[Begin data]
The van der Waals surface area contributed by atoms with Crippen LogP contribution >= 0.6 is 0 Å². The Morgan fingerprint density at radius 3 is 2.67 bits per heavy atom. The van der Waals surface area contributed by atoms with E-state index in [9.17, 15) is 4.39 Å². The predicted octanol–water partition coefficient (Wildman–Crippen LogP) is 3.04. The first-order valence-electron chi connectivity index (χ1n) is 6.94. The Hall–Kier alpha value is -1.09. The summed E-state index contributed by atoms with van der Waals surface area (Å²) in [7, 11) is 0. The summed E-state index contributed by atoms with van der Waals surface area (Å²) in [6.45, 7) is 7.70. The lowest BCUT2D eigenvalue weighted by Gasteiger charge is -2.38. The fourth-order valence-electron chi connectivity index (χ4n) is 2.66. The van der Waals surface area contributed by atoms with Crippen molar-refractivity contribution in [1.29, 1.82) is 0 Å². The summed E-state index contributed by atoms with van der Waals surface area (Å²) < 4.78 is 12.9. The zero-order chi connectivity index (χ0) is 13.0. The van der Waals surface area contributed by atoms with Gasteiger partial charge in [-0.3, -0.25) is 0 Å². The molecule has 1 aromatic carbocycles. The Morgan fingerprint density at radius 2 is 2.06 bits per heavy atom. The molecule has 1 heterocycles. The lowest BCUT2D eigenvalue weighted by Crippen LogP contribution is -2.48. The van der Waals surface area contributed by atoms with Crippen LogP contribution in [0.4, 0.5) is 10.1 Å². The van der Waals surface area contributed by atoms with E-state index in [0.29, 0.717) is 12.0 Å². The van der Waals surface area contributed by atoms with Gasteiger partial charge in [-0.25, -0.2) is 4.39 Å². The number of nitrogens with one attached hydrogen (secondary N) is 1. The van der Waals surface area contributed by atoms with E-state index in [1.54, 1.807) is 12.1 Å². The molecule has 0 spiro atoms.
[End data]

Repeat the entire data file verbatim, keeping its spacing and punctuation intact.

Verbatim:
The van der Waals surface area contributed by atoms with Crippen LogP contribution >= 0.6 is 0 Å². The Morgan fingerprint density at radius 3 is 2.67 bits per heavy atom. The van der Waals surface area contributed by atoms with E-state index in [9.17, 15) is 4.39 Å². The predicted octanol–water partition coefficient (Wildman–Crippen LogP) is 3.04. The first-order valence-electron chi connectivity index (χ1n) is 6.94. The Hall–Kier alpha value is -1.09. The summed E-state index contributed by atoms with van der Waals surface area (Å²) in [7, 11) is 0. The summed E-state index contributed by atoms with van der Waals surface area (Å²) in [6.45, 7) is 7.70. The lowest BCUT2D eigenvalue weighted by Gasteiger charge is -2.38. The fourth-order valence-electron chi connectivity index (χ4n) is 2.66. The van der Waals surface area contributed by atoms with Crippen molar-refractivity contribution in [1.29, 1.82) is 0 Å². The summed E-state index contributed by atoms with van der Waals surface area (Å²) < 4.78 is 12.9. The zero-order chi connectivity index (χ0) is 13.0. The van der Waals surface area contributed by atoms with Gasteiger partial charge in [-0.3, -0.25) is 0 Å². The molecule has 1 aromatic carbocycles. The Morgan fingerprint density at radius 2 is 2.06 bits per heavy atom. The molecule has 1 heterocycles. The lowest BCUT2D eigenvalue weighted by Crippen LogP contribution is -2.48. The van der Waals surface area contributed by atoms with Crippen LogP contribution in [0.4, 0.5) is 10.1 Å². The van der Waals surface area contributed by atoms with E-state index in [0.29, 0.717) is 12.0 Å². The van der Waals surface area contributed by atoms with Gasteiger partial charge in [-0.25, -0.2) is 4.39 Å². The number of nitrogens with one attached hydrogen (secondary N) is 1. The van der Waals surface area contributed by atoms with E-state index in [1.54, 1.807) is 12.1 Å². The molecule has 0 spiro atoms.